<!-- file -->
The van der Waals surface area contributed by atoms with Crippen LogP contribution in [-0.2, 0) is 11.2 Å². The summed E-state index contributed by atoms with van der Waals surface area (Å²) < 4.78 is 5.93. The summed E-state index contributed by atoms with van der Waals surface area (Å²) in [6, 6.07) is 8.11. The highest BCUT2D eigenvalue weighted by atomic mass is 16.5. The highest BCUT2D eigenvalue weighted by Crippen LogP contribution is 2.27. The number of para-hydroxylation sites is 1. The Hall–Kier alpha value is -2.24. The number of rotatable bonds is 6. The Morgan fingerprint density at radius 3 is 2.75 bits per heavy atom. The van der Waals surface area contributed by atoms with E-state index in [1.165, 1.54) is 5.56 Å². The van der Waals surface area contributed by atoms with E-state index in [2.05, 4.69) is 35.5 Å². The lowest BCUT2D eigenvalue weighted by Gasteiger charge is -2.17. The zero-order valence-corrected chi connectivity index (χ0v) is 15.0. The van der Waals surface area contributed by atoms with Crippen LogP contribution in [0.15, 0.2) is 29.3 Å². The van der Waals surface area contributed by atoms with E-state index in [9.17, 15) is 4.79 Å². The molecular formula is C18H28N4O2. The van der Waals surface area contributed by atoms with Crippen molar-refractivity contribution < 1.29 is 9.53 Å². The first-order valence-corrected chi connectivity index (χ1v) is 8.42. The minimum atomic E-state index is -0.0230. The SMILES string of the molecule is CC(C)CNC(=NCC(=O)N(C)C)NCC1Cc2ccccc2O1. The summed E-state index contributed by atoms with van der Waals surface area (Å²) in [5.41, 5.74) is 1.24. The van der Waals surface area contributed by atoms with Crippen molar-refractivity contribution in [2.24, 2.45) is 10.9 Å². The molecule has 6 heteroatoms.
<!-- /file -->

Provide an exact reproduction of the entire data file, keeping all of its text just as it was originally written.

The van der Waals surface area contributed by atoms with Crippen LogP contribution in [-0.2, 0) is 11.2 Å². The summed E-state index contributed by atoms with van der Waals surface area (Å²) < 4.78 is 5.93. The summed E-state index contributed by atoms with van der Waals surface area (Å²) in [6, 6.07) is 8.11. The highest BCUT2D eigenvalue weighted by atomic mass is 16.5. The highest BCUT2D eigenvalue weighted by Crippen LogP contribution is 2.27. The number of para-hydroxylation sites is 1. The Hall–Kier alpha value is -2.24. The number of rotatable bonds is 6. The Morgan fingerprint density at radius 3 is 2.75 bits per heavy atom. The van der Waals surface area contributed by atoms with E-state index in [1.165, 1.54) is 5.56 Å². The van der Waals surface area contributed by atoms with E-state index in [2.05, 4.69) is 35.5 Å². The lowest BCUT2D eigenvalue weighted by Gasteiger charge is -2.17. The zero-order valence-corrected chi connectivity index (χ0v) is 15.0. The van der Waals surface area contributed by atoms with Crippen LogP contribution in [0.15, 0.2) is 29.3 Å². The van der Waals surface area contributed by atoms with E-state index in [9.17, 15) is 4.79 Å². The molecular formula is C18H28N4O2. The van der Waals surface area contributed by atoms with Crippen molar-refractivity contribution < 1.29 is 9.53 Å². The first-order valence-corrected chi connectivity index (χ1v) is 8.42. The minimum atomic E-state index is -0.0230. The SMILES string of the molecule is CC(C)CNC(=NCC(=O)N(C)C)NCC1Cc2ccccc2O1. The summed E-state index contributed by atoms with van der Waals surface area (Å²) in [5.41, 5.74) is 1.24. The van der Waals surface area contributed by atoms with Crippen molar-refractivity contribution in [2.24, 2.45) is 10.9 Å². The molecule has 6 heteroatoms.